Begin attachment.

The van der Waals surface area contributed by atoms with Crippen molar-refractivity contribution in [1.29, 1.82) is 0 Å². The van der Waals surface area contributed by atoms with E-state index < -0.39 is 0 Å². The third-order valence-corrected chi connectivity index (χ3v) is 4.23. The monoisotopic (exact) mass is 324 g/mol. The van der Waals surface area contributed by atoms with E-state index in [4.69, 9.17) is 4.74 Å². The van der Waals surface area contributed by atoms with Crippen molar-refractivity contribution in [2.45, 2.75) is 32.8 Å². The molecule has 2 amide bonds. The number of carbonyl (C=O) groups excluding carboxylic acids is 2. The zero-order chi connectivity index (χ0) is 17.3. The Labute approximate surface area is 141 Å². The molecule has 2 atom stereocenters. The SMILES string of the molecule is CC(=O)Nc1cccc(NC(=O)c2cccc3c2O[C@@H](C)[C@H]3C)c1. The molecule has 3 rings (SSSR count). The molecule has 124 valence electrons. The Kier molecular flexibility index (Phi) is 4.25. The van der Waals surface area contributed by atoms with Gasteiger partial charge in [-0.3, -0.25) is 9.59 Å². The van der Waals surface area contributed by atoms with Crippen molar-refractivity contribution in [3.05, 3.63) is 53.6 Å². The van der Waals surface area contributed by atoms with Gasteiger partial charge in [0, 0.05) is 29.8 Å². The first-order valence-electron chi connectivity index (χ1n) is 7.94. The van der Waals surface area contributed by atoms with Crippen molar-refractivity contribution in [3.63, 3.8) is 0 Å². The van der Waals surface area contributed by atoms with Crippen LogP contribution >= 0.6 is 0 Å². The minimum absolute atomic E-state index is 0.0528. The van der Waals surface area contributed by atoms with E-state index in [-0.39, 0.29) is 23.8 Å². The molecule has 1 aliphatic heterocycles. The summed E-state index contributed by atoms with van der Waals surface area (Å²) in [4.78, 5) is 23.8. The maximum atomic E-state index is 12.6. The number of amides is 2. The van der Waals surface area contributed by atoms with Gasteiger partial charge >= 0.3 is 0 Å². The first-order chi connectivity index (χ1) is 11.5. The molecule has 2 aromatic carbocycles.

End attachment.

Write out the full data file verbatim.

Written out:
The van der Waals surface area contributed by atoms with Crippen molar-refractivity contribution in [1.29, 1.82) is 0 Å². The van der Waals surface area contributed by atoms with E-state index < -0.39 is 0 Å². The third-order valence-corrected chi connectivity index (χ3v) is 4.23. The monoisotopic (exact) mass is 324 g/mol. The van der Waals surface area contributed by atoms with E-state index in [4.69, 9.17) is 4.74 Å². The van der Waals surface area contributed by atoms with Crippen molar-refractivity contribution in [2.45, 2.75) is 32.8 Å². The molecule has 2 amide bonds. The number of carbonyl (C=O) groups excluding carboxylic acids is 2. The zero-order chi connectivity index (χ0) is 17.3. The Labute approximate surface area is 141 Å². The molecule has 2 atom stereocenters. The SMILES string of the molecule is CC(=O)Nc1cccc(NC(=O)c2cccc3c2O[C@@H](C)[C@H]3C)c1. The molecule has 3 rings (SSSR count). The molecule has 124 valence electrons. The Kier molecular flexibility index (Phi) is 4.25. The van der Waals surface area contributed by atoms with Gasteiger partial charge in [-0.3, -0.25) is 9.59 Å². The van der Waals surface area contributed by atoms with Crippen molar-refractivity contribution in [3.05, 3.63) is 53.6 Å². The van der Waals surface area contributed by atoms with Gasteiger partial charge in [0, 0.05) is 29.8 Å². The first-order valence-electron chi connectivity index (χ1n) is 7.94. The van der Waals surface area contributed by atoms with Crippen molar-refractivity contribution in [3.63, 3.8) is 0 Å². The van der Waals surface area contributed by atoms with Crippen LogP contribution >= 0.6 is 0 Å². The minimum absolute atomic E-state index is 0.0528. The van der Waals surface area contributed by atoms with E-state index in [-0.39, 0.29) is 23.8 Å². The molecule has 1 aliphatic heterocycles. The summed E-state index contributed by atoms with van der Waals surface area (Å²) in [4.78, 5) is 23.8. The maximum atomic E-state index is 12.6. The number of amides is 2. The van der Waals surface area contributed by atoms with Gasteiger partial charge >= 0.3 is 0 Å². The first-order chi connectivity index (χ1) is 11.5. The molecule has 2 aromatic carbocycles.